A Hand at Instructing

I thought I would take a shot at instructing since I’ve been doing a lot of studying off-the-field and wanted to get back to a more direct role of teaching referees.

In the past, I had mentored and taught brand new referees but this was a different ball game. A room full of referees vastly more experienced than I was. Quite intimidating.

Now I needed a good topic to start my first official topic so I thought… and thought.

Roberto Rosetti using Body Language to direct players away from his AR

Inspiration really struck me while watching an old match between Chelsea and Manchester City that took place on 12th December 2011. Mark Clattenburg’s body language after a play approximately 30 minutes into play struck me as very interesting. I knew then and there that I needed to present on my favourite aspect of refereeing. The part that makes every referee unique. Their body language. This is the part of their leadership, their charisma and their personality that is crucial to true mastery of man management on the field.

Clattenburg Video: http://www.flickr.com/photos/92471383@N03/8488547953/

This is the part of watching other referees that is really enjoyable for me. You can learn a language by speaking it or listening to it but learning referee body language only comes through watching other referees at work and experimenting. I love watching different pieces of body language at work, choosing my favourites and practicing it in front of the mirror enough times until it comes naturally to me on the field. It’s important to be able to mould any body language you use with your personality because players will sense any artificial part of your personality which can quickly break down your authority on the field. The players will know you are a fraud.

Clattenburg's Body Language

Clattenburg’s Body Language attempting to show he tried to play advantage

A FIFA Instructing Session

Having worked on the content for two months, I was starting to get a little nervous leading up to the presentation because public speaking has never been my favourite experience. Nevertheless, I had joined Toastmasters to overcome this fear as referee instructing was an eventual goal in my career. I journeyed back to the town I started my refereeing in in anticipation of the next RA meeting. 24 hours later, I met with an old mentor of mine, OC. We ate a small meal an hour before and discussed details on how to approach the session. We drove together to the session and although our arrival was only 10 minutes before the meeting, I was quickly able to get set up. My heart rate was going through the roof at this point in anticipation and surely enough, I was able to use some remembered breathing techniques to keep and appear as calm as I could. I remember a colleague, JP, whom I had invited, smiling at me from the audience and giving me a little motivation while setting-up. Thankfully he helped a lot!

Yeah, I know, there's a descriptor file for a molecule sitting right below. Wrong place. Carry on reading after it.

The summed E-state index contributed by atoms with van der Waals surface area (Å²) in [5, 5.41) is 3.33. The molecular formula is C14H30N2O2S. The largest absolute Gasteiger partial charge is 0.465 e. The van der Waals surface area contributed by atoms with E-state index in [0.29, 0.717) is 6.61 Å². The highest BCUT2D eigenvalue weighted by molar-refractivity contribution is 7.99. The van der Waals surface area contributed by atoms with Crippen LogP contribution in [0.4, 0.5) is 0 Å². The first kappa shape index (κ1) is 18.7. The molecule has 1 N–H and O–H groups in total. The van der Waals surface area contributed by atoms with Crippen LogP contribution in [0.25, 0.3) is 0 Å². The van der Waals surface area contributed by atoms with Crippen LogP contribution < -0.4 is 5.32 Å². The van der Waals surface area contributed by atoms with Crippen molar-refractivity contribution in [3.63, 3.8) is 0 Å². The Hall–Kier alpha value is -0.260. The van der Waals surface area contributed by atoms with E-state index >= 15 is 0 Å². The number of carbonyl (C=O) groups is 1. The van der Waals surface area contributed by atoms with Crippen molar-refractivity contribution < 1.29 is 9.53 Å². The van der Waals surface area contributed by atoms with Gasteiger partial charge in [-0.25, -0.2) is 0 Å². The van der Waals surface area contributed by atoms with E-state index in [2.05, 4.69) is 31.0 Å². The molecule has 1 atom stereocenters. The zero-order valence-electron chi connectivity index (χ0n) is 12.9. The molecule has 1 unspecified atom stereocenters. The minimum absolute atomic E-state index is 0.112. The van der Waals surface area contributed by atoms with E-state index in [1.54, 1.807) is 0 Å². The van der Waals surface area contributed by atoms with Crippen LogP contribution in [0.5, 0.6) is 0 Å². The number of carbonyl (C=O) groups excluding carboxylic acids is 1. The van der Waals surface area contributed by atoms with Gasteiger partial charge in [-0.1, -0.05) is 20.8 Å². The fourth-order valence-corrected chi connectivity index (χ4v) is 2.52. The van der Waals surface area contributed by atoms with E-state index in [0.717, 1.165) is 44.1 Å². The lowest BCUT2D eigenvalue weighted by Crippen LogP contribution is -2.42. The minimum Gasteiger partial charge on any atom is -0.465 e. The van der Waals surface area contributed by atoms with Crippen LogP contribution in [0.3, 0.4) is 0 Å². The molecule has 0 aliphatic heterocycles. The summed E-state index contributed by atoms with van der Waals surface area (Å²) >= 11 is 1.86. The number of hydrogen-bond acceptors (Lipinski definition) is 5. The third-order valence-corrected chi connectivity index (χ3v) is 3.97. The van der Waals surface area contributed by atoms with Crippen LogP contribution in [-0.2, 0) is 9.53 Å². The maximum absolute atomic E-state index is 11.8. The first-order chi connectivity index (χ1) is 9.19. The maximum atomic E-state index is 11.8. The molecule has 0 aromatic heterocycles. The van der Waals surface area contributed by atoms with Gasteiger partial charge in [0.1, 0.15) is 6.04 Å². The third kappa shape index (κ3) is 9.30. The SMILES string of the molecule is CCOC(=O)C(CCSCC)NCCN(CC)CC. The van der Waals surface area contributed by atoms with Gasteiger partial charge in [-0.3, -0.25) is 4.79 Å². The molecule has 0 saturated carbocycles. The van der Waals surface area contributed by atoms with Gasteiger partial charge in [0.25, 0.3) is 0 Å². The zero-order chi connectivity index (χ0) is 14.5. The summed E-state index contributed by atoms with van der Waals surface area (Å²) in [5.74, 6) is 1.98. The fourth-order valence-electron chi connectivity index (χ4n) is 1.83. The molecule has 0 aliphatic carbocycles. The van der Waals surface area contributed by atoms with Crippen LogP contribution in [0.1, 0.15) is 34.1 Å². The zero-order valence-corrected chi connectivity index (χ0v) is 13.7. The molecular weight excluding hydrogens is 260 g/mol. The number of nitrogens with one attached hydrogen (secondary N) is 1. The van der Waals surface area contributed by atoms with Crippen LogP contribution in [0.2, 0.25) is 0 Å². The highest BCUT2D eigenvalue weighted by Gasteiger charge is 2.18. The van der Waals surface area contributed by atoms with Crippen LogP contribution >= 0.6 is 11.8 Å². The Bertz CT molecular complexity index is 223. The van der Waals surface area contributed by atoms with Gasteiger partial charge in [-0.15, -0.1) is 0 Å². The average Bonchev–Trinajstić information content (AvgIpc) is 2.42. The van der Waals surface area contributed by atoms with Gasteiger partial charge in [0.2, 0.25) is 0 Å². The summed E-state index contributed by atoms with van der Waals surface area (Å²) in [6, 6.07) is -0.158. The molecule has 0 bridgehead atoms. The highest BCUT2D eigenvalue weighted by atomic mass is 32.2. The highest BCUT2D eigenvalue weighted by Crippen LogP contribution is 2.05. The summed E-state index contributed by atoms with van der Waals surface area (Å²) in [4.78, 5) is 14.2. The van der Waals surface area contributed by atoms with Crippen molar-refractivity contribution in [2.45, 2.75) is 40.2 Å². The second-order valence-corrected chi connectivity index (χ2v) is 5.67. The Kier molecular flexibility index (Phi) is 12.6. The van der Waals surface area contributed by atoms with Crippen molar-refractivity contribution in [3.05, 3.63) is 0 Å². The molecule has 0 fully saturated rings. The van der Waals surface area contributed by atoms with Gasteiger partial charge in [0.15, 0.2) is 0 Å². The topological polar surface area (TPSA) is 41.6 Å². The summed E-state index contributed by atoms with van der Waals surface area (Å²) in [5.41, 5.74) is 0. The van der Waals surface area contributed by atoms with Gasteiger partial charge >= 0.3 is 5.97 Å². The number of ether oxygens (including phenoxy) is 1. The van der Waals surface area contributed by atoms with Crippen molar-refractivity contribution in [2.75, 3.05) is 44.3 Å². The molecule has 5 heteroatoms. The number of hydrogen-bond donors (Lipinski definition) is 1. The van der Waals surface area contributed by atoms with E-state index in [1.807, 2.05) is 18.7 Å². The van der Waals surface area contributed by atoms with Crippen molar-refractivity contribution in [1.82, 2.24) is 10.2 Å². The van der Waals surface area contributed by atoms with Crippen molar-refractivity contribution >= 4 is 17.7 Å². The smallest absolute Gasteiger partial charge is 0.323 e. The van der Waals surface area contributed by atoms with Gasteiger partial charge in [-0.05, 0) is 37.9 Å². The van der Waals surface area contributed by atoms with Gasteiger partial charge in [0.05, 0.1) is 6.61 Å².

I had kept my session’s topic secret until this point. I had alluded to some topic in Law 5 but had left the specifics a mystery. I had hoped that the jitters would disappear once the session had hit full-swing but it oddly didn’t. The intention of the session was to hit 45 minutes in length but I went well over and reached 1 hour 20 minutes as the video discussions lasted a lot longer than I had thought. I knew I had to cover all the videos to make the session worthwhile so despite seeing my watch eat away at the allocated time, I continued on.

I pulled out every public speaking trick I had in my book to make the session as interactive and as entertaining as I could and I was pleasantly surprised by the audience reaction I was able to invoke. Laughter was rife across the presentation on some of my jokes. Put me in front of 22 crazy players, coaches, substitutes & spectators and I have no problem speaking but a room full of senior referees. PHEW! That’s a different story even if I know what I’m talking about!

The session concluded and I sheepishly accepted the applause at the end as I was well aware of my mistakes in the session although nothing detrimental had happened. This sunken feeling mirrors what I usually feel after most games as the ability to get everything right isn’t easy. In fact it is down right impossible! The wave of “Thank you”s later gave me the encouragement that it was great. The real encouragement I got was when our resident FIFA Referee, SP, who was in attendance, approached me to congratulate me and asked me for the content! I would say that is enough to give a check mark on a successful first education session!

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